U.S. children aged 2 to 11 spend an average of 117 hours per month watching television.
I think that’s a staggering statistic, and one that bears repeating: kids in the U.S. aged 2 to 11 spend an average of 117 hours out of every month watching TV.
That’s 29 hours per week!
To put it into perspective, an adult with a full time job spends about 160 hours per month working for a living. Compared to that figure, America’s children have a 3/4 time job just watching TV.
Let’s do some quick math on this television addiction:
With 24 hours in each day, and an average of 30 days per month, that works out to a total of 720 hours in each month.
So out of the total hours per month, children are spending over 16% of their lives in front of a TV.
Subtracting an average of 8 hours per day for sleep (which may be higher for kids), then the total number of hours in the month is only about 480, which means that kids are spending an average of 25% of their waking hours watching television.
If you think that having your children spend a quarter of their lives watching TV is just fine and dandy, then you’ll want to stop reading right here. But if that bugs you, and you want to keep your kids from watching too much TV, then read on, because the answer is quite simple.
Before we begin, I think I need to mention one of the ground rules of parenting:
You’re the parent, they are the child. You are in charge, they are not. You set the rules and the examples, and they follow them.
With that in mind, the question of “How do I keep my children from watching too much television?” falls right in line with some other common questions from parents, such as, “How do I keep my kids from eating too much junk food?”
It really is simple. Don’t let them watch TV whenever they want. And in a similar vein, don’t buy them junk food, and don’t let them eat it.
I can already hear some of you protesting that it’s not that simple. My answer to that is that perhaps (with the best of intentions), you have let your child rule your house. And you need to take back the role of the parent from them. Yes, I understand that we want to give our children what they want, and that it can be easier to give in to their demands or tantrums than it is to lay down the law. But every time we do, we set up an expectation in our children that they will get what they want if they just scream loud enough.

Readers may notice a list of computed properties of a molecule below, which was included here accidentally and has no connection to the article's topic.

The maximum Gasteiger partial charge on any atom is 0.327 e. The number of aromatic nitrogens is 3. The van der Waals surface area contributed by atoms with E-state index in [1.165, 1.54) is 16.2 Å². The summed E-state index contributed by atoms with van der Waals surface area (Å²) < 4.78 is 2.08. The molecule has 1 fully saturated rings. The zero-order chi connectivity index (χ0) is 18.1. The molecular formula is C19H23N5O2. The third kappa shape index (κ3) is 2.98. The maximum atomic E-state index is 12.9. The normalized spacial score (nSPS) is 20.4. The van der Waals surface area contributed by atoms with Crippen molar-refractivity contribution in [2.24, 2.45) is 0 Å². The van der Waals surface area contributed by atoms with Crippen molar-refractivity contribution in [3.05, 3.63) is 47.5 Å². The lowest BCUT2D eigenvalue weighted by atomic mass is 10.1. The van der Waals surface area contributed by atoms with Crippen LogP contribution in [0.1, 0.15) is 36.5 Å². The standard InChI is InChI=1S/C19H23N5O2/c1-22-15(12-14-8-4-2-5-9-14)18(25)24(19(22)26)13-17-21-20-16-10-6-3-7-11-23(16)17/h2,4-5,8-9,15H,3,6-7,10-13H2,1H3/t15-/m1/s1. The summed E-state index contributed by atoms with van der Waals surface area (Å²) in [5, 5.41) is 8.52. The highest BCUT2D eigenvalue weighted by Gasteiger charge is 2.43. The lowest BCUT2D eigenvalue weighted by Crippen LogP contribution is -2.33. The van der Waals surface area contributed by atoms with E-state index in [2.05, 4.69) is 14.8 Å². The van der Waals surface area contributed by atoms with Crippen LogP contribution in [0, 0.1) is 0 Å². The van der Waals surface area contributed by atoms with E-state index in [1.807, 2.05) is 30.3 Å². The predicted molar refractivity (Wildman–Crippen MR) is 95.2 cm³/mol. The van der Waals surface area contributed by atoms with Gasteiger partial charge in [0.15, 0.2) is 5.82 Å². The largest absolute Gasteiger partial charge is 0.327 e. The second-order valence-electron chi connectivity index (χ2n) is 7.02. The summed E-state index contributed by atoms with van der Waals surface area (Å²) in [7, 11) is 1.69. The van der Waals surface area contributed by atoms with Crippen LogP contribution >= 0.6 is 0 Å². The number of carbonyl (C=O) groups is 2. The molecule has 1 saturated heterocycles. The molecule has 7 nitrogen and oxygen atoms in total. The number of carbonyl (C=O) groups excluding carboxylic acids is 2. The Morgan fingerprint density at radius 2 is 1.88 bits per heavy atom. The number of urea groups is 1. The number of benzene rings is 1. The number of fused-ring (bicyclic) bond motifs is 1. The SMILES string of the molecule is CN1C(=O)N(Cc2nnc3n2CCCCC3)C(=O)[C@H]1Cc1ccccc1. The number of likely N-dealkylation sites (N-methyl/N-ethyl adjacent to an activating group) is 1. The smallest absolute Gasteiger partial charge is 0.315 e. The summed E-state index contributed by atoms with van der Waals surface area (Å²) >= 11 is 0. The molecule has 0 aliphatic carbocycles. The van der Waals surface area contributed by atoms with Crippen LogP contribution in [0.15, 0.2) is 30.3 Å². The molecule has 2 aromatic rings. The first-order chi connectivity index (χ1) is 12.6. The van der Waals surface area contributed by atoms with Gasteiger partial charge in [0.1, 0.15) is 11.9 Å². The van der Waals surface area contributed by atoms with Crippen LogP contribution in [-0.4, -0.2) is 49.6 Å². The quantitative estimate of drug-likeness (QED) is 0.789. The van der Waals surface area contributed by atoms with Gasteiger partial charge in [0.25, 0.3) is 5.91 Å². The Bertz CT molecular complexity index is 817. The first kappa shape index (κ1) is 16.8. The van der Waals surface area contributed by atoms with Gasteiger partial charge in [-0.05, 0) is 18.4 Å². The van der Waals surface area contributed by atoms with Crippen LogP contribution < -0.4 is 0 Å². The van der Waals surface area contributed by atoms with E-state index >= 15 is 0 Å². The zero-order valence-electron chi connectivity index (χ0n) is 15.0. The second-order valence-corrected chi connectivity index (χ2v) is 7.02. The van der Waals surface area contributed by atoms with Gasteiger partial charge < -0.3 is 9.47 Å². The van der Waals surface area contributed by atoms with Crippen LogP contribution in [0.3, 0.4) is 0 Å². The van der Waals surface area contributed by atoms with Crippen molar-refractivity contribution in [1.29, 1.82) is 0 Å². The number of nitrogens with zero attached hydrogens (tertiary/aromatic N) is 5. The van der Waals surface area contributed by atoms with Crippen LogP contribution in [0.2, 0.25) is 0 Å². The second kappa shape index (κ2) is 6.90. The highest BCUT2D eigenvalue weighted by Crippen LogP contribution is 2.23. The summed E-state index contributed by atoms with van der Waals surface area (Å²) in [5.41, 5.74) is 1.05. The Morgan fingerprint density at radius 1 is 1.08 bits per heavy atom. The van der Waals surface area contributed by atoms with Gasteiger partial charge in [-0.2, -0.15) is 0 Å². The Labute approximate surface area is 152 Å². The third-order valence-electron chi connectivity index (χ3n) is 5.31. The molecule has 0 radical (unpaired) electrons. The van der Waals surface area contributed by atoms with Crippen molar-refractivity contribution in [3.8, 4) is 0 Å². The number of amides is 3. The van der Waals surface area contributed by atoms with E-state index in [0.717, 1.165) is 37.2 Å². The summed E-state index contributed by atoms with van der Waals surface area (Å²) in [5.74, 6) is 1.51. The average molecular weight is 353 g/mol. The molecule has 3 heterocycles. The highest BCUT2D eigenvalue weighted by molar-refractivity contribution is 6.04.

Early in our marriage, we made a conscious decision to not watch TV, and if it wasn’t for the fact that we did sometimes enjoy watching movies on videotape, we would have gotten rid of our TV right then. And after acquiring a computer, we did give away our televison, because we could get movies on DVD from our local library, as well as through Netflix. So our kids have grown up without a TV, and we’ve never missed it one single bit.
The process of cutting out television (or cutting down the amount watched) for kids who have grown up with easy access to one might seem much more difficult than if it was never introduced to them, but I believe that if it’s important to you that your kids increase their outside play time, or their reading time, or any other meaningful activity, then you’ll find a way.
Here are a couple of suggestions to get you started:
How to keep your kids from watching too much television
- Get rid of it. Seriously. Or get rid of all of them except one (applies to families with several TVs).
- Talk to them. Explain why you don’t want them watching unlimited television, and begin having conversations with them about aspects of TV that don’t jive with your values (violence, stereotyping, sex, the huge amounts of advertising on TV).
- Make it tough to watch unlimited TV. If they have a TV in their room, remove it. If your TV is the centerpiece of your living room, then cover it up when you aren’t using it. Unplug the damn thing. Put it in your own bedroom, so they need permission to watch it.
- Set time limits on television watching. What’s OK for your kids? 1 hour a day? Less? Only on the weekends?
- Cancel your cable or satellite subscription. At the very least, cut it back to the minimal number of channels. Nobody needs to have access to all of the channels all of the time.
- Set a good example. How much TV do you watch each day? How often do your kids see you parked in front of the boob tube? The example that we as parents set for our children is a powerful thing, and if they see us watching tons of TV, while their own watching is restricted, we’re setting them up for the old “Do as I say, not as I do” program.
- Give your kids lots of choices of alternative activities. Get them their own library card. Get more board games. Buy lots of Legos. Pull out all of their outdoor play stuff and put it in one place – make it easy for them to grab a ball or a frisbee, sidewalk chalk, a bucket and shovel, their bicycle or skateboard.
- Sit down and play with them. Engage in activities with your children which require some thinking, or some action, or some creativity.
Remember, you’re in charge. Don’t let your kids parent you.
More info on TV and kids:
- Television & Health
- TV and Kids under Age 3
- American Academy of Pediatrics on Media
- Kill Your Television
Image: chefranden at Flickr